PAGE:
We have spent the remainder of our time in hunting up the Representatives, in order to get our case brought before the house; in giving them Letters of introductions &c, and in getting acquainted— Meeting, of the delegation of the State of , was appointed to day, to consult for bringing our case before Congress. The Gentlemen from Illinois, are worthy men, and have treated <us> and have with the greatest kindness, and are ready to do all that is in their power— but you are aware brethren that they with us have all the prejudices, superstition and bigotry of an ignorant generation to contend with, nevertheless we believe our case will be brought before the house, and we will leave the event with God— he is our Judge and the avenger of our wrongs— For a general thing there is but little solidity and honorable deportment among those who are sent here to represent the people; but a great deal of pomposity and show— We left <and others> on the road and recd. a Letter this day from them— They were, at the date of a Letter on the 29th. Nov., near Washington of Pa.— expecting to stop a day or two at his brothers, on account of his ill health— He has <occasionally> a chill yet but is not dangerous— We expect him here soon, and and stand in need of his talents here very much.
We have already commenced forming some very honorable acquaintances— and have thus far been prospered as [p. 86]
This sentence appears to be a humorous reference to the Westminster Confession of Faith, which states, “There is but one only, living, and true God . . . a most pure Spirit, invisible, without body, parts, or passions.” (Humble Advice of the Assembly of Divines, Now by Authority of Parliament Sitting at Westminster, concerning a Confession of Faith, 5.)
The Humble Advice of the Assembly of Divines, Now by Authority of Parliament Sitting at Westminster, concerning a Confession of Faith: With the Quotations and Texts of Scripture Annexed. Presented by Them Lately to Both Houses of Parliament. Edinburgh: Evan Tyler, 1647.
The church’s critics in Missouri frequently claimed that church members represented a sizeable voting bloc that could sway elections in the direction church leaders desired. While in Indiana on his return trip to Commerce, JS reportedly announced his support of the leading Whig presidential candidate, William Henry Harrison. (“A Glance at the Mormons,” Alexandria [VA] Gazette, 11 July 1840, ; Corrill, Brief History, 33; Letter from Elias Higbee, 24 Mar. 1840.)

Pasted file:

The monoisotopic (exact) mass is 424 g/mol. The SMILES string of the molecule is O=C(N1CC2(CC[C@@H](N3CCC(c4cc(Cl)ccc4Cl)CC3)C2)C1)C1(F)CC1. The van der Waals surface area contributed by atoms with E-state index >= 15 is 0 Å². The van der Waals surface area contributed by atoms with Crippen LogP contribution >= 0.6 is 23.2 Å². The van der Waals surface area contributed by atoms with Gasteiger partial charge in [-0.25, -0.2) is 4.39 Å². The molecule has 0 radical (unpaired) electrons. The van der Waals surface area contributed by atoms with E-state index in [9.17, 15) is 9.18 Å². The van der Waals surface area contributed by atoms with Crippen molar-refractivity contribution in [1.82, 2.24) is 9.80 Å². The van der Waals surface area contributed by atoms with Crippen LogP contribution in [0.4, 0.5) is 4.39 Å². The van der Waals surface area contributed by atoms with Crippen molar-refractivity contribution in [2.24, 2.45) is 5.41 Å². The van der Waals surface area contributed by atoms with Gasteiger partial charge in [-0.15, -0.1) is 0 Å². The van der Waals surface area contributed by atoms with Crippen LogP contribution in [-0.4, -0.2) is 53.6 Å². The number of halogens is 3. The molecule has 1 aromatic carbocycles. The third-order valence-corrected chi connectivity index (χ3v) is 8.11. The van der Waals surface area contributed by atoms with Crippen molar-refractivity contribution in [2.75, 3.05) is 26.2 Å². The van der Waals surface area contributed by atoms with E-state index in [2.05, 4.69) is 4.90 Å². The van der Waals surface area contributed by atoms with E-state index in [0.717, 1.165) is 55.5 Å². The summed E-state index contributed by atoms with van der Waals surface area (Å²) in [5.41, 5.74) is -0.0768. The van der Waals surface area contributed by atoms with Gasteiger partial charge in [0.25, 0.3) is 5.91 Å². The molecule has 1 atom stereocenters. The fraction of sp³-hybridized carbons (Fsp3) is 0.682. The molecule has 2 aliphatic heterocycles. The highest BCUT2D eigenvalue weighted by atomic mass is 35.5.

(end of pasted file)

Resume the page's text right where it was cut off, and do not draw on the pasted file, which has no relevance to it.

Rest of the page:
In December 1839, the Illinois delegation to the United States Congress consisted of representatives Zadok Casey (Democrat), John Reynolds (Democrat), and John Todd Stuart (Whig); and senators John M. Robinson (Democrat) and Richard M. Young (Democrat). (Biographical Directory of the United States Congress, 119, 797, 1800, 1823, 1995, 2214.)
Biographical Directory of the United States Congress, 1774–2005, the Continental Congress, September 5, 1774, to October 21, 1788, and the Congress of the United States, from the First through the One Hundred Eighth Congresses, March 4, 1789, to January 3, 2005, inclusive. Edited by Andrew R. Dodge and Betty K. Koed. Washington DC: U.S. Government Printing Office, 2005.
Washington, Pennsylvania, is a town in the southwestern part of the state. In 1840 the town had a population of over four thousand and was a prominent stop on the National Road. (Compendium of the Enumeration of the Inhabitants and Statistics of the United States, 24–26; Raitz, National Road, 17, 113.)
Compendium of the Enumeration of the Inhabitants and Statistics of the United States, as Obtained at the Department of State, from the Returns of the Fifth Census. . . . Washington: Thomas Allen, 1831.
Raitz, Karl. The National Road. Baltimore: Johns Hopkins University Press, 1996.
Rigdon stayed with his brother Carvel, a member of the church who resided in Upper St. Clair, Pennsylvania, which bordered Washington County and was near Rigdon’s childhood home. (“Records of Early Church Families,” Utah Genealogical and Historical Magazine 27 [Oct. 1936]: 156–158; “History of Luke Johnson,” , Historian’s Office, Histories of the Twelve, 1856–1858, 1861, CHL; 1840 U.S. Census, Upper St. Clair Township, Allegheny Co., PA, 128.)
“Records of Early Church Families.” Utah Genealogical and Historical Magazine 27 (Oct. 1936): 156–162.
Historian’s Office. Histories of the Twelve, 1856–1858, 1861. CHL. CR 100 93.
Census (U.S.) / U.S. Bureau of the Census. Population Schedules. Microfilm. FHL.
Rigdon’s peers celebrated him as a particularly gifted orator. In 1838 Edmund Flagg described Rigdon as having “a full face of fire, a fine tenour voice, and a mild and persuasive eloquence of speech.” Amos S. Hayden recalled decades later that Rigdon’s language was “copious, fluent in utterance, with articulation clear and musical.” ([Flagg], Far West, 2:113; Hayden, Early History of the Disciples in the Western Reserve, 192.)
[Flagg, Edmund]. The Far West; or, A Tour beyond the Mountains. Embracing Outlines of Western Life and Scenery; Sketches of the Prairies, Rivers, Ancient Mounds, Early Settlements of the French, Etc., Etc. 2 vols. New York: Harper and Brothers, 1838.
Hayden, Amos Sutton. Early History of the Disciples in the Western Reserve, Ohio; with Biographical Sketches of the Principal Agents in Their Religious Movement. Cincinnati: Chase and Hall, 1875.